*Download Random Basic.nlogo (28 KB)*

Random Basic is one of several interactive models for probability and statistics authored in the NetLogo modeling-and-simulation environment. The model is part of ProbLab, a curricular unit designed to enrich student understanding of the domain. The online unit package will include a suite of models, student worksheets, and a teacher guide. Below is an applet of Random Basic. You can interact with this model by changing the slider values and switch setting and then pressing Setup and Go to run this model under different settings. You may want to slow down the model in order to get to know it -- use the ADJUST SPEED slider that is on the top-left corner of the graphics window. For more details, please see the model itself in the NetLogo library or download the model here.

**CM ProbLab: Random Basic** -- Supporting an Exploration of Randomness

Don't see nothin'?

Gist

Random Basic was designed to focus learners on randomness, an issue that is naturally central to all ProbLab models. The basic sample space in 9-Block Stalagmite and 9-Blocks is just 2 -- green or blue are the only possible values for the property 'color,' in those models. So in those models the samples are made up either of green or blue events, and the sample space is "inflated" by considering compound events, such as blocks of 9 independent squares. In Random Basic, however, the space is generically larger. You maychooseto work with a sample size of 2 by setting the SAMPLE SPACE slider to '2,' but you can also work in larger spaces (up to 100 in this version of the model).

Run the model and watch the creature deposit single square-events that are either green or red. Can you anticipate which column will hit the top first? Because the creature is building the columns one square at a time, there is absolutely no way we can predict which column will win when. The larger the sample space, the lower is our chance of guessing which column will win. It's totally, well, random. Or at least, pseudo-random. But we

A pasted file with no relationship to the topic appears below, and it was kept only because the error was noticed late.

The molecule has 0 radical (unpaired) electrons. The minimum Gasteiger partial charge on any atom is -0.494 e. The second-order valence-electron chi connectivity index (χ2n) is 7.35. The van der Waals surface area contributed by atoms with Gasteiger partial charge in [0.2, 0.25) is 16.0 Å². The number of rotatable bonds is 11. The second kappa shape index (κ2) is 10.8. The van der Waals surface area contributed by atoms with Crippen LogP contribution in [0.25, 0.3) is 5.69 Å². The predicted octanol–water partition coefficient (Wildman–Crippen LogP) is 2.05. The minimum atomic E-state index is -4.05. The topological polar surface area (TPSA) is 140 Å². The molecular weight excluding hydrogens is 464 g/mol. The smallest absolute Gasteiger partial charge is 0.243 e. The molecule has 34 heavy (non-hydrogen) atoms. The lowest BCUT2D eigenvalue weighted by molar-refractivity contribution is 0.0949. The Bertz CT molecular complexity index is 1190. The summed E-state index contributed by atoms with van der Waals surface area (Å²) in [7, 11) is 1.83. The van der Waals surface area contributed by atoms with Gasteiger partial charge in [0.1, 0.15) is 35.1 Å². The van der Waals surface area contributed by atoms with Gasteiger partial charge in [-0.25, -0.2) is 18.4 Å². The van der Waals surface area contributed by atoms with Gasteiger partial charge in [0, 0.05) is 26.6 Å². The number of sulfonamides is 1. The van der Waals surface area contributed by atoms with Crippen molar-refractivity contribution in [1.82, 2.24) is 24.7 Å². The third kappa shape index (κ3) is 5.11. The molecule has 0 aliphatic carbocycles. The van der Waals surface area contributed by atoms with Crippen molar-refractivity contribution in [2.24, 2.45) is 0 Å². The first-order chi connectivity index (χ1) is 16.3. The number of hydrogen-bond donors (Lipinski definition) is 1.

canmake statements of a different nature: we can see trends in how, in general, the settings and the outcomes relate as we change the settings.

Questions to Ponder

Gap: As the experiment runs, does the 'gap' between the tallest and shortest column change (see the BIGGEST-GAP monitor)? Should it? When we make the yellow area taller and/or wider (by setting greater values for HEIGHT and SAMPLE-SPACE), does the 'gap' behave differently

%-RED: As the experiment runs, will the %-RED monitor be closer to the RED-GREEN slider setting? Further from it? The same? (This makes more sense for even and not odd RED-GREEN settings.) What happens for greater collections of outcomes, as when we have more HEIGHT and/or more SAMPLE SPACE? What happens for smaller value settings of the red-green slider?

Trials: How many trials does it take until the experiment stops running? For instance, set the sample-space to 100 and the HEIGHT to 2. Press GO. The moment one of the columns is 2 squares tall, it will stop the experiment. Look at the TOTAL-TRIALS monitor.

Change your mind?: Setup the model. Guess which column will fill up before other columns. Now run the model until some columns are taller than others. Stop the model. Will you change your guess now, based on what you see? Should you always guess that the tallest column will eventually win? Does that make sense? But anything can still happen, no?.. yes?..

%-FULL: A very difficult challenge is to determine the relation between %-FULL -- how much of the yellow rectangle is occupied by squares -- and the SAMPLE-SPACE and HEIGHT settings. Here is one thought.

[

last updated July 8, 2005]